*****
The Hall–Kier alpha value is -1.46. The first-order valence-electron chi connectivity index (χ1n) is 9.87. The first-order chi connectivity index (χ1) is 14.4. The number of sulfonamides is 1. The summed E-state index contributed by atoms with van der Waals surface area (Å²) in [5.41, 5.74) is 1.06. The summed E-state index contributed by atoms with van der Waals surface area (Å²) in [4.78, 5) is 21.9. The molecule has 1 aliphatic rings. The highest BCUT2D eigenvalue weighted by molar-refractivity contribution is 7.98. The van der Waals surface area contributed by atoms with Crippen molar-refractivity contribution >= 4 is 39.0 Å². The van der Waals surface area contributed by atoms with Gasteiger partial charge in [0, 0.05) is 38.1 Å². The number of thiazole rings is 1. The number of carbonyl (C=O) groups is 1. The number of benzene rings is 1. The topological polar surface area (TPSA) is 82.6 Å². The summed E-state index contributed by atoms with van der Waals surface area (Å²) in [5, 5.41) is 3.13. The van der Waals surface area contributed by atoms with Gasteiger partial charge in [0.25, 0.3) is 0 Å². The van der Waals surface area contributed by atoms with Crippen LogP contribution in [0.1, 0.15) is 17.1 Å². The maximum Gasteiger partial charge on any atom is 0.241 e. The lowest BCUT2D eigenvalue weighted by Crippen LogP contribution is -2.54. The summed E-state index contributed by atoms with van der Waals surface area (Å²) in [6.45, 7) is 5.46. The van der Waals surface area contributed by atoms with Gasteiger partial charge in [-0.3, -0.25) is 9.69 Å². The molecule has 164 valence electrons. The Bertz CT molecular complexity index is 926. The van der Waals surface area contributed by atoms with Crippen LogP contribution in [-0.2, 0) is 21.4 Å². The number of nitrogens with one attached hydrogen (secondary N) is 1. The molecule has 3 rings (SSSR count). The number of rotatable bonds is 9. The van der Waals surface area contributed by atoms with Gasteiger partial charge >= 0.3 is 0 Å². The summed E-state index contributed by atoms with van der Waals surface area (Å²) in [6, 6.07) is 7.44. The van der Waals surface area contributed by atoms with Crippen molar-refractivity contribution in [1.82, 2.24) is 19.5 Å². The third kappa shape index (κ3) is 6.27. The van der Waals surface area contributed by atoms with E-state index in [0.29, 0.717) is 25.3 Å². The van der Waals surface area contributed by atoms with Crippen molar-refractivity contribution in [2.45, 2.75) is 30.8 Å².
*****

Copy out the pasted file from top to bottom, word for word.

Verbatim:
The Hall–Kier alpha value is -1.46. The first-order valence-electron chi connectivity index (χ1n) is 9.87. The first-order chi connectivity index (χ1) is 14.4. The number of sulfonamides is 1. The summed E-state index contributed by atoms with van der Waals surface area (Å²) in [5.41, 5.74) is 1.06. The summed E-state index contributed by atoms with van der Waals surface area (Å²) in [4.78, 5) is 21.9. The molecule has 1 aliphatic rings. The highest BCUT2D eigenvalue weighted by molar-refractivity contribution is 7.98. The van der Waals surface area contributed by atoms with Crippen molar-refractivity contribution >= 4 is 39.0 Å². The van der Waals surface area contributed by atoms with Gasteiger partial charge in [0, 0.05) is 38.1 Å². The number of thiazole rings is 1. The number of carbonyl (C=O) groups is 1. The number of benzene rings is 1. The topological polar surface area (TPSA) is 82.6 Å². The summed E-state index contributed by atoms with van der Waals surface area (Å²) in [5, 5.41) is 3.13. The van der Waals surface area contributed by atoms with Gasteiger partial charge in [0.25, 0.3) is 0 Å². The van der Waals surface area contributed by atoms with Crippen LogP contribution in [0.1, 0.15) is 17.1 Å². The maximum Gasteiger partial charge on any atom is 0.241 e. The lowest BCUT2D eigenvalue weighted by Crippen LogP contribution is -2.54. The summed E-state index contributed by atoms with van der Waals surface area (Å²) in [6.45, 7) is 5.46. The van der Waals surface area contributed by atoms with Gasteiger partial charge in [-0.3, -0.25) is 9.69 Å². The molecule has 164 valence electrons. The Bertz CT molecular complexity index is 926. The van der Waals surface area contributed by atoms with Crippen LogP contribution in [-0.2, 0) is 21.4 Å². The number of nitrogens with one attached hydrogen (secondary N) is 1. The molecule has 3 rings (SSSR count). The number of rotatable bonds is 9. The van der Waals surface area contributed by atoms with Gasteiger partial charge >= 0.3 is 0 Å². The summed E-state index contributed by atoms with van der Waals surface area (Å²) in [6, 6.07) is 7.44. The van der Waals surface area contributed by atoms with Crippen molar-refractivity contribution in [1.82, 2.24) is 19.5 Å². The third kappa shape index (κ3) is 6.27. The van der Waals surface area contributed by atoms with E-state index in [0.29, 0.717) is 25.3 Å². The van der Waals surface area contributed by atoms with Crippen molar-refractivity contribution in [2.45, 2.75) is 30.8 Å².